UPDATED | The Panel for Educational Policy's vote to close 24 schools so they can reopen in September with new names and many new staff members resolved their status, but left many unanswered questions about the process, staffing and money.
The plan still needs approval from the state Education Department so the schools can qualify for federal School Improvement Grants. But Mayor Michael R. Bloomberg and his administration made it clear that they will forge ahead, regardless of whether they get the additional money or an agreement with the teachers' union.
One of the biggest question marks is what will happen to teachers at the 24 turnaround schools. Federal rules governing the turnaround model require that the schools "screen all existing staff and rehire no more than 50 percent," and select new staff members.
But Deputy Chancellor Mark Sternberg told members of the Panel for Educational Policy late Thursday night that the city will not adhere to any quota.
Speaking of principals, he said, "Our direction to them is to hire the best possible staff that they can. And if that means that they're hiring back more than 50 percent, then that is exactly what they should do."
If that jeopardizes the federal money, then Mr. Sternberg said the city would advocate for the schools.
The state Education Department will decide whether the 24 schools qualify for federal grants, which are worth up to $2 million a school. The state Education Commissioner John B. King Jr. has said he expects a decision in June, leaving uncertainty for the schools as they reorganize over the summer.
In the back-and-forth between school officials and panel members that preceded the vote -- toward the end of the nearly six-hour meeting -- Mr. Sternberg's guarantee of city assistance was met with incredulity by the Queens representative to the Panel for Educational Policy, Dmytro Fedkowskyj, who noted that the federal grants are no small change.
"No principal's going to give up a million dollars and hire back more than 50 percent if he or she doesn't have to," he said. "I am concerned about money. Because that's what principals are worried about when they worry about their budgets, and if they can go someplace else and let the experienced teacher walk, they will do that."
Chancellor Dennis M. Walcott noted that principals will have to rely on hiring committees that are comprised of the members of the teachers' union and the Department of Education.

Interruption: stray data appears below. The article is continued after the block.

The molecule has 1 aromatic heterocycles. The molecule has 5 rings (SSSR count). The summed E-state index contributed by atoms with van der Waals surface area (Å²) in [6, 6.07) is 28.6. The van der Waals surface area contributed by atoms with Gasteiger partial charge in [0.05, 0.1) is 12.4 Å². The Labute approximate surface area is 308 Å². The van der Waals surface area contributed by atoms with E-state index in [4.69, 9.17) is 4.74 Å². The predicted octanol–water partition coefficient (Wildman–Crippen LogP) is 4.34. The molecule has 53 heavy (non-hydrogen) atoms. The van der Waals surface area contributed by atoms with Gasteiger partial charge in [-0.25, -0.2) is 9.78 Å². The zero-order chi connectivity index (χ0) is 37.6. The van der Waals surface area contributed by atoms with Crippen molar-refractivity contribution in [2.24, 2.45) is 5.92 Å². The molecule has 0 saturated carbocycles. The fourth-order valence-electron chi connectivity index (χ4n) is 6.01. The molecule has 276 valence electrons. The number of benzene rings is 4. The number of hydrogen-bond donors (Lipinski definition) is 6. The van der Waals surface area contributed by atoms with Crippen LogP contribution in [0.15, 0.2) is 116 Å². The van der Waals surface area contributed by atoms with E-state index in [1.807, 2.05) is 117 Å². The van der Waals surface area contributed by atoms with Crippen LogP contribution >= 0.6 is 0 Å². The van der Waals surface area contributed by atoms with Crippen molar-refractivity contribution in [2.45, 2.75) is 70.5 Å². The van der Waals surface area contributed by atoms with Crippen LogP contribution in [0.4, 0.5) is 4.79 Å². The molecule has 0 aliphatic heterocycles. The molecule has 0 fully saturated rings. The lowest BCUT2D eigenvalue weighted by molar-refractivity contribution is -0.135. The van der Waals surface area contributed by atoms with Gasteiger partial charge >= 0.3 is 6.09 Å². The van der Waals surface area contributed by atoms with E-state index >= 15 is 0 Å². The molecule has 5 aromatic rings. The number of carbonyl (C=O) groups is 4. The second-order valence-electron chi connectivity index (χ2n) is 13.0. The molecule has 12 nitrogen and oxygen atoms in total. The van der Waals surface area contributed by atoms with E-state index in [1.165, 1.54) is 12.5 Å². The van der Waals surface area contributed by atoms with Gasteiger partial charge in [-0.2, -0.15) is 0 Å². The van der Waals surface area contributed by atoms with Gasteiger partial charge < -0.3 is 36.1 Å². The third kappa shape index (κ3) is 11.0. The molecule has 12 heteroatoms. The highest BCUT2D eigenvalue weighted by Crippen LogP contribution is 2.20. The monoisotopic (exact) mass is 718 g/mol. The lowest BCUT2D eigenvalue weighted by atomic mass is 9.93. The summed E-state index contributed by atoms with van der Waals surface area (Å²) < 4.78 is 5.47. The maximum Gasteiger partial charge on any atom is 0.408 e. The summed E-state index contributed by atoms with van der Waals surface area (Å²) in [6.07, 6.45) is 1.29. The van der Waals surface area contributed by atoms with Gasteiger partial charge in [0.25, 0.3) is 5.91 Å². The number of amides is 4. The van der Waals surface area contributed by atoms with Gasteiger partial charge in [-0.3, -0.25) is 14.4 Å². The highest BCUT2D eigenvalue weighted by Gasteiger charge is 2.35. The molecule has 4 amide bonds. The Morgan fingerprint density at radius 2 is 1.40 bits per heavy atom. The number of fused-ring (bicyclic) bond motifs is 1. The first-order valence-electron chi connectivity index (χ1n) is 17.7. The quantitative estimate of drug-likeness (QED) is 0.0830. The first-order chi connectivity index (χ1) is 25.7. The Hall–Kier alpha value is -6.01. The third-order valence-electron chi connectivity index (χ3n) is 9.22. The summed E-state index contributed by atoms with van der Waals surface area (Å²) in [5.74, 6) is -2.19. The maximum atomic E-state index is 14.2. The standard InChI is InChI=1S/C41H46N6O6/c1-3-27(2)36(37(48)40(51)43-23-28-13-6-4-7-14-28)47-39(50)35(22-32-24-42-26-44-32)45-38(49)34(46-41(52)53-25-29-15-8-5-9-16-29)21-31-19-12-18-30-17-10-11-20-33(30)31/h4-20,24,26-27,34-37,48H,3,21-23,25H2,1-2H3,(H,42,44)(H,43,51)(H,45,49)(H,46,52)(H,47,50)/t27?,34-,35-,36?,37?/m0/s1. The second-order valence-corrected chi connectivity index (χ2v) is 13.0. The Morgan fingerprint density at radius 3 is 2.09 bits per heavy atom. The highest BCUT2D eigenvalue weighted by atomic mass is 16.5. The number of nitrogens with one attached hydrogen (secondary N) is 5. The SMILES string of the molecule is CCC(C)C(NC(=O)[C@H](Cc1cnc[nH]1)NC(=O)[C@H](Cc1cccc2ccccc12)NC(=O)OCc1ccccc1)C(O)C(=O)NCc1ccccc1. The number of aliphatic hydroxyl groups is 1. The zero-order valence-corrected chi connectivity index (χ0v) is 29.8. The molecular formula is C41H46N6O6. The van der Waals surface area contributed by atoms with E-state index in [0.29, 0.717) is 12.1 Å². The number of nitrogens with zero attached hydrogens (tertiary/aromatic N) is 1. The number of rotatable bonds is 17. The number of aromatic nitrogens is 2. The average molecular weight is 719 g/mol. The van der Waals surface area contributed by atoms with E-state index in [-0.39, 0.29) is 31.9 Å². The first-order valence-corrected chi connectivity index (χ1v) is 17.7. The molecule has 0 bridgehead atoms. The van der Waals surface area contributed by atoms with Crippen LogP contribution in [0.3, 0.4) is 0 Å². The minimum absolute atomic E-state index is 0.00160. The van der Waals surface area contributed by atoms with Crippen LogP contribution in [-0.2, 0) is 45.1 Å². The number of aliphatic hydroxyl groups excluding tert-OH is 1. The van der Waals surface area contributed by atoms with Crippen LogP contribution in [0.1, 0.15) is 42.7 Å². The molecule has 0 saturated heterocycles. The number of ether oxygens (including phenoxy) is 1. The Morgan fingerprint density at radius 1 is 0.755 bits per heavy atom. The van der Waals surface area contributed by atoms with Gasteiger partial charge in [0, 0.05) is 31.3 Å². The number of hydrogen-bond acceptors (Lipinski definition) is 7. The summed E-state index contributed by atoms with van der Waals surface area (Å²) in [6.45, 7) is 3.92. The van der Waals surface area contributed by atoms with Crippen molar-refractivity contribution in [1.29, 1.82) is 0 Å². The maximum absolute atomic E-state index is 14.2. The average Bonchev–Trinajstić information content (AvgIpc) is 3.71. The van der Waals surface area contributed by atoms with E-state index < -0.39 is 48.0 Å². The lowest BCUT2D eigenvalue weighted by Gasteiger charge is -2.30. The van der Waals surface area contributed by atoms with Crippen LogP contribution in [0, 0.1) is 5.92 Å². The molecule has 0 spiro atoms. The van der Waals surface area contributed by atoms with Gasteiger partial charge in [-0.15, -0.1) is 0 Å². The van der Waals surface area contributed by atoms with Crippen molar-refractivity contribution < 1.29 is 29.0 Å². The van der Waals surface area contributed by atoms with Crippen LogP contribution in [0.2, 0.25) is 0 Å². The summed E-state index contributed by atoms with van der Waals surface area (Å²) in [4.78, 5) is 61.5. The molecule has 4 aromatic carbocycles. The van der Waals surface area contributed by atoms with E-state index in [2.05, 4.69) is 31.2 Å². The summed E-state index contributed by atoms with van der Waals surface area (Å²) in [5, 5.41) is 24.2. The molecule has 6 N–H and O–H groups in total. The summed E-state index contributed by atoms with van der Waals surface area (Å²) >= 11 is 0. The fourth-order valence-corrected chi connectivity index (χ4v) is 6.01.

He also pointed out that the city has used a similar strategy in 10 to 12 schools over the past decade under a provision of the teachers' contract that allows the city to let go of all the teachers at a school and then hire back at least 50 percent.
"I've been consistent in all my public comments as far as not chasing the dollars," Mr. Walcott told the panel members, saying the city's main goal is to improve the schools. "The dollars would be nice but, again, that's not the ultimate goal."
United Federation of Teachers President Michael Mulgrew said on Friday that Mr. Walcott's explanation proves the decision to close the schools was "the mayor's way to continue his attacks on the teachers of New York City" instead of a strategy to retain the federal grants.
The city lost $58 million in school improvement grants for a total of 33 schools (nine were spared from being designated for "turnaround") when it wasn't able to reach a deal with the union by the end of 2011 for a new teacher evaluation system. Having an evaluation system in place is a condition of the grants.
In January, the mayor decided to close and reopen the schools under the turnaround strategy instead of using less dramatic remedies it had originally proposed, so the city could bypass the need to have a teacher evaluation system in place.
"They changed their story in the middle of the school year because it was political, it has nothing to do with education," Mr. Mulgrew said.
But Mr. Walcott has strongly denied the city is engaging in any revenge against the union.
When asked if he would challenge the panel's vote to close the 24 schools, Mr. Mulgrew said the union would "take appropriate actions" once he gets a formal request from the city to begin the new hiring committees.
Ten of the 24 schools will have new principals in the fall, according to the Department of Education. Spokesman Matthew Mittenthal said there are approximately 3,000 teachers working at the 24 schools, but he could not say how many of them are rated unsatisfactory.
Mr. Walcott told the panel members he has no estimate for how much the closings will cost the city, because he doesn't yet know how many teachers will be hired back by the schools. The Department of Education said on Friday that about 2.8 percent of the teachers at the 24 schools have unsatisfactory ratings, compared to 2.7 percent citywide.
Those who aren't re-hired will go into the Absent Teacher Reserve, where they will work as substitutes unless they are hired permanently by other schools.
On his weekly WOR Radio show, Mayor Bloomberg said, "other principals can decide whether those teachers would be more effective in other schools with different leadership, different environments."
But he noted that it is very difficult to fire a teacher. "It is very long, very complicated and it's part of the problem we're trying to address in a statewide evaluation system," he said.
The city and the union have yet to hash out the details of a new evaluation system, which must go into effect by January of next year or the city will risk losing hundreds of millions of dollars in state education aid, a threat made by Gov. Andrew M. Cuomo. But the mayor didn't sound optimistic that the two sides would reach a deal.
"I think that's going to be a very, very hard thing to do," he said. "In the end it's going to be up to the state Legislature to just say 'no, if you guys can't get together we're going to have a real evaluation system with real terms.' "